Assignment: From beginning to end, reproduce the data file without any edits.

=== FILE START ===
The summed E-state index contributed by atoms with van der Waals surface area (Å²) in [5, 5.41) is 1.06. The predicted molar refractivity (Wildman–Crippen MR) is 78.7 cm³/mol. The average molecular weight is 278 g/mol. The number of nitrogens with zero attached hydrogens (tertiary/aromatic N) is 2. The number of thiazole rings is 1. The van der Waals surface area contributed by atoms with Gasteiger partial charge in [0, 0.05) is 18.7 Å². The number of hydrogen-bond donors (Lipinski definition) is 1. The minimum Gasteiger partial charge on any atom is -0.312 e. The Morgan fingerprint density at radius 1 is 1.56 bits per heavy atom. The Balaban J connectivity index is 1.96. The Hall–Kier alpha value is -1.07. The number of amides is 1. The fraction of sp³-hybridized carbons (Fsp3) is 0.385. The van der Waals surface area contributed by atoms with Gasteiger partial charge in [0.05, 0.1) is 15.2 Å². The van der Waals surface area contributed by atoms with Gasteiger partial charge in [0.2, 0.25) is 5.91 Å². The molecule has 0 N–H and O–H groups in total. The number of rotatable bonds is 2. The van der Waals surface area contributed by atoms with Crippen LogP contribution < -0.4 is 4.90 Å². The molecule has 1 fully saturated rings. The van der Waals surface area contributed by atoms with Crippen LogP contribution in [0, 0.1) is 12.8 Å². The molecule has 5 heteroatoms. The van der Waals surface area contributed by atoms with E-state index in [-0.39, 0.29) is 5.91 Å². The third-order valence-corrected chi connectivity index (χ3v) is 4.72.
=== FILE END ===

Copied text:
The summed E-state index contributed by atoms with van der Waals surface area (Å²) in [5, 5.41) is 1.06. The predicted molar refractivity (Wildman–Crippen MR) is 78.7 cm³/mol. The average molecular weight is 278 g/mol. The number of nitrogens with zero attached hydrogens (tertiary/aromatic N) is 2. The number of thiazole rings is 1. The van der Waals surface area contributed by atoms with Gasteiger partial charge in [0, 0.05) is 18.7 Å². The number of hydrogen-bond donors (Lipinski definition) is 1. The minimum Gasteiger partial charge on any atom is -0.312 e. The Morgan fingerprint density at radius 1 is 1.56 bits per heavy atom. The Balaban J connectivity index is 1.96. The Hall–Kier alpha value is -1.07. The number of amides is 1. The fraction of sp³-hybridized carbons (Fsp3) is 0.385. The van der Waals surface area contributed by atoms with Gasteiger partial charge in [0.05, 0.1) is 15.2 Å². The van der Waals surface area contributed by atoms with Gasteiger partial charge in [0.2, 0.25) is 5.91 Å². The molecule has 0 N–H and O–H groups in total. The number of rotatable bonds is 2. The van der Waals surface area contributed by atoms with Crippen LogP contribution < -0.4 is 4.90 Å². The molecule has 1 fully saturated rings. The van der Waals surface area contributed by atoms with Crippen LogP contribution in [0, 0.1) is 12.8 Å². The molecule has 5 heteroatoms. The van der Waals surface area contributed by atoms with E-state index in [-0.39, 0.29) is 5.91 Å². The third-order valence-corrected chi connectivity index (χ3v) is 4.72.